Jorgensen’s work investigates how new computer interfaces can facilitate more personal and expressive aesthetics in artefacts created using digital tools.
To create the Dotted One-Liners Jorgensen uses a digitising arm to record the act of drawing a loop freehand in the air, to describe the rim of a bowl. The data is recorded as a series of spatial points. This data is then used to set a series of upright steel rods using laser-cut templates. These glass bowls are formed by slumping sheet glass over the rods, using the innate properties of molten glass to create the forms.
Danish born Jorgensen is a freelance designer and research fellow at the Autonomatic Research Group, University College Falmouth. Jorgensen’s research is predominately focused on investigating how new computer interfaces can facilitate more personal and expressive aesthetics in artefacts created using digital tools. Recent projects have also explored borderline areas between 2D and 3D drawing using CNC technology. Originally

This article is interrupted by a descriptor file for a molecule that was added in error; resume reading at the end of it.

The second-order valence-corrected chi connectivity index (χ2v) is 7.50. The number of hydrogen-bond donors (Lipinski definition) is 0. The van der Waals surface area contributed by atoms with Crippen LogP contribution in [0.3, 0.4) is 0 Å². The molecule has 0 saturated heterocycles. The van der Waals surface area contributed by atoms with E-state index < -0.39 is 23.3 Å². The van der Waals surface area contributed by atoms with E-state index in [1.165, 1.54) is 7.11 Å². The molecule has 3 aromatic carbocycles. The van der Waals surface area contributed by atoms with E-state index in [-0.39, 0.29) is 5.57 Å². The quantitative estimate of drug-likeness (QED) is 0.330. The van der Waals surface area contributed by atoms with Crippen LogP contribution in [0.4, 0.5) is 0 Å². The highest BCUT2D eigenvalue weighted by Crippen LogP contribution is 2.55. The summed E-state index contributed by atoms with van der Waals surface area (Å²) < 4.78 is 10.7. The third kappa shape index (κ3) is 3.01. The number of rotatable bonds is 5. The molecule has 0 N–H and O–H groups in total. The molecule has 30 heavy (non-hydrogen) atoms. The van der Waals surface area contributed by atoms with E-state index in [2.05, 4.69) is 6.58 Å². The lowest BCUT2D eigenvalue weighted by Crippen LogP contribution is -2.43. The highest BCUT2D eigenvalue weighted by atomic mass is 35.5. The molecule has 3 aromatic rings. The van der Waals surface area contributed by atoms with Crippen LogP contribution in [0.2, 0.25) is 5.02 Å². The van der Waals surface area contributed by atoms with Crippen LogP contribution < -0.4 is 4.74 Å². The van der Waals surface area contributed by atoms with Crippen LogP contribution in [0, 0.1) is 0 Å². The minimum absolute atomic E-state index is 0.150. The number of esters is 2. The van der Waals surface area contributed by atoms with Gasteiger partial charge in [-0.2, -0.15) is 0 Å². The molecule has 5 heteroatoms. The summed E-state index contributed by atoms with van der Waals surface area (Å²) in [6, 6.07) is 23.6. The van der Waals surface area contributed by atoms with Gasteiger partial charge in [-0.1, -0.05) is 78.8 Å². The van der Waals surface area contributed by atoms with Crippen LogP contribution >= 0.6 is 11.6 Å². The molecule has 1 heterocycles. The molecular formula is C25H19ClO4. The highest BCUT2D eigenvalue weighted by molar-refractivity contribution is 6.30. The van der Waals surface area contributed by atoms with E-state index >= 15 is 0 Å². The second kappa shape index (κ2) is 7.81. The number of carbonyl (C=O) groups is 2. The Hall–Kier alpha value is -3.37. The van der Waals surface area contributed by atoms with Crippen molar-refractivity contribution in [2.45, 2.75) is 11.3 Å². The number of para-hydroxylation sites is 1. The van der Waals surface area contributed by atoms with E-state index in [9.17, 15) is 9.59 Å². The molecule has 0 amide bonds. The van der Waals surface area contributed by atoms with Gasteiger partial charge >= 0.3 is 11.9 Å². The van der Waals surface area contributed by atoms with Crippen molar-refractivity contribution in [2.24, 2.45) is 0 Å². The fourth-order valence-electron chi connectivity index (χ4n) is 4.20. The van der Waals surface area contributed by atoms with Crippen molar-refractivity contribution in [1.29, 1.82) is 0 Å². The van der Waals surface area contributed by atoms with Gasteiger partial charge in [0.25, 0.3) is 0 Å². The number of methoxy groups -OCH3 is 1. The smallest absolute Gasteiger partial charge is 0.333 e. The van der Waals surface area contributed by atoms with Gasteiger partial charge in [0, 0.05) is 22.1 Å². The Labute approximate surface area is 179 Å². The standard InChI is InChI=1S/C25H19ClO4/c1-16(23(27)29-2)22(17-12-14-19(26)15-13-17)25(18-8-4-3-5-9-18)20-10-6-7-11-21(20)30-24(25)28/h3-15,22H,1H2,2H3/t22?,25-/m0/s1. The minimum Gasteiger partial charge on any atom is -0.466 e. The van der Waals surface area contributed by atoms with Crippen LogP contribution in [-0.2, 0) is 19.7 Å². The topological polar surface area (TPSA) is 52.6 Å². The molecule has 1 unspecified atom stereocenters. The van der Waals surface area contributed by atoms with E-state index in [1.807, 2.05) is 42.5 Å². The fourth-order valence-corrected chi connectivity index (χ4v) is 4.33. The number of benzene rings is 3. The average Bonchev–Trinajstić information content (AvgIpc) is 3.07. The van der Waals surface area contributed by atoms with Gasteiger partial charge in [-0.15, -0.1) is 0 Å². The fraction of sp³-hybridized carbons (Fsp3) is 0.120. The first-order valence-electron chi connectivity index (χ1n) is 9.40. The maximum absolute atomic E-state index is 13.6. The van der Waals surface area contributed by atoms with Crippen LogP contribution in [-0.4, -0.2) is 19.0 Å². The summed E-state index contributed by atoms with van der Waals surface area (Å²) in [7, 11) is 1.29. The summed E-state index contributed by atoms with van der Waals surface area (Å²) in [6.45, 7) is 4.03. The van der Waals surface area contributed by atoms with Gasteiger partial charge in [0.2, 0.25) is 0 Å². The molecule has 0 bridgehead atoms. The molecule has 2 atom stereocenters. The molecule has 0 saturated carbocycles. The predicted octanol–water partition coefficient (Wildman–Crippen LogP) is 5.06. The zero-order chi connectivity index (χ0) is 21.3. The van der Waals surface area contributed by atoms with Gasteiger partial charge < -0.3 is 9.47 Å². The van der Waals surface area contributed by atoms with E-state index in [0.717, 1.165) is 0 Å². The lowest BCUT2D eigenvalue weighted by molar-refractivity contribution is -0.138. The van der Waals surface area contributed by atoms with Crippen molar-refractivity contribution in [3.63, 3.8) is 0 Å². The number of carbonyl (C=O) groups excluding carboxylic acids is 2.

trained as a craft potter, Jorgensen has been running his own design consultancy since 1995. In addition to his commercial work and research practice, Jorgensen also teaches on the Ceramic and Glass course at the Royal College of Art.